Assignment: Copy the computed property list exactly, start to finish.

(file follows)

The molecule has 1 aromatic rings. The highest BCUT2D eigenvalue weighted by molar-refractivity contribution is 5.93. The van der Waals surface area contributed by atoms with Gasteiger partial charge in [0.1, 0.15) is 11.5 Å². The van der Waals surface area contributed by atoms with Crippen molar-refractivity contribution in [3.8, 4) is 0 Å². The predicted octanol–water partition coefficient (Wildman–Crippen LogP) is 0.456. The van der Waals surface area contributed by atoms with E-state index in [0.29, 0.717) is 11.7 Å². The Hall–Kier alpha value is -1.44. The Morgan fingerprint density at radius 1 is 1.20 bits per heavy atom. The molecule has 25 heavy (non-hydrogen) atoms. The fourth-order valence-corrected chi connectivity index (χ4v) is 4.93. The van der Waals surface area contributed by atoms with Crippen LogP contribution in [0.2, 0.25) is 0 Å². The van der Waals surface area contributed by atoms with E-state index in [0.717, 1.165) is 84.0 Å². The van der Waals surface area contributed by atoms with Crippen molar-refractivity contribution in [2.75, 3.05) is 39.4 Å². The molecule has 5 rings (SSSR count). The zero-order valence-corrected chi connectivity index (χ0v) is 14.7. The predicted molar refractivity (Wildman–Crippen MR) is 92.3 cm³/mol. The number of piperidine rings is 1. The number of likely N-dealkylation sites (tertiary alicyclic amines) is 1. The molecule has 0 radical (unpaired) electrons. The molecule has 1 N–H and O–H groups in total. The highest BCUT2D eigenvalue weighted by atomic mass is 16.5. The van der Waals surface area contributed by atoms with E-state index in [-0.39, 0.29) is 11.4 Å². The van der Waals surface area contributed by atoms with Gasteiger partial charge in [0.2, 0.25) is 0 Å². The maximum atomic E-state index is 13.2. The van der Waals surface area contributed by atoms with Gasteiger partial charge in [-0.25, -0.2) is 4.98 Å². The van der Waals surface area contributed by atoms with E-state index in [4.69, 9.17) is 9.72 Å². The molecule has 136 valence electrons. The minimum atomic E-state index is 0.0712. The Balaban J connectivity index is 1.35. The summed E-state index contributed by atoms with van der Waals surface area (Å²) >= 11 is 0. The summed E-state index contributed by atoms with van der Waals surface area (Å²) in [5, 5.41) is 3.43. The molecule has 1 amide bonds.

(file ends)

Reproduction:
The molecule has 1 aromatic rings. The highest BCUT2D eigenvalue weighted by molar-refractivity contribution is 5.93. The van der Waals surface area contributed by atoms with Gasteiger partial charge in [0.1, 0.15) is 11.5 Å². The van der Waals surface area contributed by atoms with Crippen molar-refractivity contribution in [3.8, 4) is 0 Å². The predicted octanol–water partition coefficient (Wildman–Crippen LogP) is 0.456. The van der Waals surface area contributed by atoms with E-state index in [0.29, 0.717) is 11.7 Å². The Hall–Kier alpha value is -1.44. The Morgan fingerprint density at radius 1 is 1.20 bits per heavy atom. The molecule has 25 heavy (non-hydrogen) atoms. The fourth-order valence-corrected chi connectivity index (χ4v) is 4.93. The van der Waals surface area contributed by atoms with Crippen LogP contribution in [0.2, 0.25) is 0 Å². The van der Waals surface area contributed by atoms with E-state index in [0.717, 1.165) is 84.0 Å². The van der Waals surface area contributed by atoms with Crippen molar-refractivity contribution in [2.75, 3.05) is 39.4 Å². The molecule has 5 rings (SSSR count). The zero-order valence-corrected chi connectivity index (χ0v) is 14.7. The predicted molar refractivity (Wildman–Crippen MR) is 92.3 cm³/mol. The number of piperidine rings is 1. The number of likely N-dealkylation sites (tertiary alicyclic amines) is 1. The molecule has 0 radical (unpaired) electrons. The molecule has 1 N–H and O–H groups in total. The highest BCUT2D eigenvalue weighted by atomic mass is 16.5. The van der Waals surface area contributed by atoms with E-state index in [-0.39, 0.29) is 11.4 Å². The van der Waals surface area contributed by atoms with Gasteiger partial charge in [0.2, 0.25) is 0 Å². The maximum atomic E-state index is 13.2. The van der Waals surface area contributed by atoms with Gasteiger partial charge in [-0.25, -0.2) is 4.98 Å². The van der Waals surface area contributed by atoms with E-state index in [4.69, 9.17) is 9.72 Å². The molecule has 136 valence electrons. The minimum atomic E-state index is 0.0712. The Balaban J connectivity index is 1.35. The summed E-state index contributed by atoms with van der Waals surface area (Å²) >= 11 is 0. The summed E-state index contributed by atoms with van der Waals surface area (Å²) in [5, 5.41) is 3.43. The molecule has 1 amide bonds.